Since the holiday was established just two years ago, the event has been marred by nationwide rallies held by Russia's mushrooming ultranationalist and neo-Nazi groups.
With Moscow readying for a major event on November 4, minorities and rights defenders fear a repeat of the sort of violence that took place in the city two weeks ago.
According to witnesses, on October 20 a group of teenagers first verbally assaulted Sergei Nikolayev, a tournament chess player and native of the northeast Siberian republic of Sakha, as he passed on the street. Then, enraged by Nikolayev's indifference, they slammed the 46-year-old to the ground. They pounded him with punches and shot a flare into his chest before stabbing him to death.
It was five in the afternoon on a busy Moscow street.
The teens then turned their wrath toward Rustam Gulimov, an Uzbek caretaker working on the same street. Gulimov survived the attack, but the severe knife wounds left him permanently paralyzed.
Prosecutors say they have detained and charged six teenagers aged 13 to 15. They classified the attacks as racially motivated after police found mobile-phone video footage of the attacks at the suspects' homes. According to prosecutors, the group could be implicated in two dozen other hate crimes, including the killing of an Armenian student on October 20, several blocks from where Nikolayev was slain.
The teenagers' killing frenzy, police say, was sparked by a victory for the Spartak Moscow soccer team.
Fears Of Further Violence
Svetlana Gannushkina, a veteran human rights campaigner, advises ethnic minorities against leaving the safety of their homes on People's Unity Day. "Stay home," she says. "This is a date when, instead of unity, our nationalists -- with the government's encouragement -- show their worst side."
People's Unity Day was initiated by the Kremlin in 2005 to celebrate the expulsion of Polish and Lithuanian troops from Moscow in 1612. Ultranationalist and Nazi groups were swift to adopt November 4 as their own -- a day when they parade through their cities to warn that "Russia is for Russians."
This year, thousands of ultranationalists will once again take to the streets throughout the country. The largest march is planned in Moscow, where authorities have given it the green light. This has angered human rights groups, which have long accused Russian authorities of turning a blind eye to the nationwide surge in racist violence. Russia's ruling elite, they say, even taps into xenophobic sentiment.
"Authorities don't publicly encourage crimes by skinheads or the activities of ultranationalist organizations. But they compete with these ultranationalist organizations for people's support," says Galina Kozhevnikova, an expert at the Moscow-based Sova center, which monitors racism and xenophobia. "They constantly use more moderate but still xenophobic slogans and take xenophobic, discriminatory measures, although these are not violent."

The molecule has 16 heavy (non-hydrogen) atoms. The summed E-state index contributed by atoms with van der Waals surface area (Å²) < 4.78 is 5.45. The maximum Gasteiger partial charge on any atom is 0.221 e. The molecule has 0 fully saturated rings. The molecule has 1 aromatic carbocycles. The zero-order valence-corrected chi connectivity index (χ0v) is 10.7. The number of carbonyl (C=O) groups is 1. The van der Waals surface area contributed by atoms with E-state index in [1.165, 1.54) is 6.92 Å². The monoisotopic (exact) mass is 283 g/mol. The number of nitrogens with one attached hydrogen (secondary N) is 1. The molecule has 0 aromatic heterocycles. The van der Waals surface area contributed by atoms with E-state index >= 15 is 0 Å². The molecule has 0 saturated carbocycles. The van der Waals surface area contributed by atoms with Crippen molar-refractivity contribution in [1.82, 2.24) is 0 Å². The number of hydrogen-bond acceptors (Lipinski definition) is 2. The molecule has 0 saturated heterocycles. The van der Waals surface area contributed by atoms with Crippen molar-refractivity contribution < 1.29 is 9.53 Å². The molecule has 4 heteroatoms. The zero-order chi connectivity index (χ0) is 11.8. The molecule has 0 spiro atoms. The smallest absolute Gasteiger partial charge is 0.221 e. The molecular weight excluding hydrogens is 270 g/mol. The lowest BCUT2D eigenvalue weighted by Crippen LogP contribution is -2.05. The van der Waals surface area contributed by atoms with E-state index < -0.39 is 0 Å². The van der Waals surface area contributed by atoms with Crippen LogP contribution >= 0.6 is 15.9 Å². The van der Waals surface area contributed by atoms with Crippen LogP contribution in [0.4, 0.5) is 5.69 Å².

Kozhevnikova cites the mass deportation of ethnic Georgians in the fall of 2006, a measure widely seen as retaliation for the arrest in Tbilisi of four Russian officers on spying charges.
In January, Russia banned all foreigners from working at its markets. President Vladimir Putin said the move was intended to protect the interests of "native Russians."
Hate Crimes Or Hooliganism
The fact that the suspects in the killing of Sergei Nikolayev face racism charges testifies to some progress in the prosecution of racist offenders. Until recently, even obvious hate crimes were classified as hooliganism -- a charge that carries milder sentences.
The most shocking instance was perhaps the conviction of seven teenagers on hooliganism charges and the acquittal of another in connection with the stabbing death of a 9-year-old Tajik girl in St. Petersburg in 2004. Human rights groups denounced the 2006 verdict as a "moral outrage." A few weeks later, Amnesty International blasted Russian authorities for allowing racism to run "out of control."
But Russia is still reluctant to punish hate crimes. According to Sova, 53 people have been killed and 419 wounded in racially motivated attacks so far this year. But only 17 people have been sentenced this year for racially motivated attacks.
The attack on Nikolayev seems to illustrate that the climate of impunity is encouraging increasingly brazen, violent assaults.
The slaying last year of Samba Lamzar, a Senegalese student, rocked the African community in St. Petersburg. Lamzar was shot dead as he and a group of friends left a popular St. Petersburg nightclub where they had been celebrating their institute's faculty day. A hunting riffle emblazoned with a Nazi swastika was found near the scene.
"There haven't been too many attacks recently. But the fear is still there," says Desire Deffo, a student in St. Petersburg from Cameroon who was a friend of Lamzar. "Samba's death has not gone away, it's still fresh in the minds of students. They are careful. Personally, I wouldn't recommend going out alone, it's safer to go out in a group of at least two people."
Not only foreigners but also dark-skinned Russian citizens have come under attack in recent years -- particularly Roma, Jews, and people from the North Caucasus.
Increasingly, the assailants are teenagers, sometimes as young as 12. But this doesn't mean the ultranationalist movement is getting younger.
"This is a false impression. They are simply the ones who get caught," says Kozhevnikova. "The verdicts show us that the movement is growing older. Before, people left after turning 18 or 20, when the time came for them to get a settled life. Now, belonging to ultranationalist circles actually helps people settle in. For the movement, this means a higher intellectual level, better financial resources, and organization skills, as well as prison experience, since people return after serving their sentences. This represents a huge danger."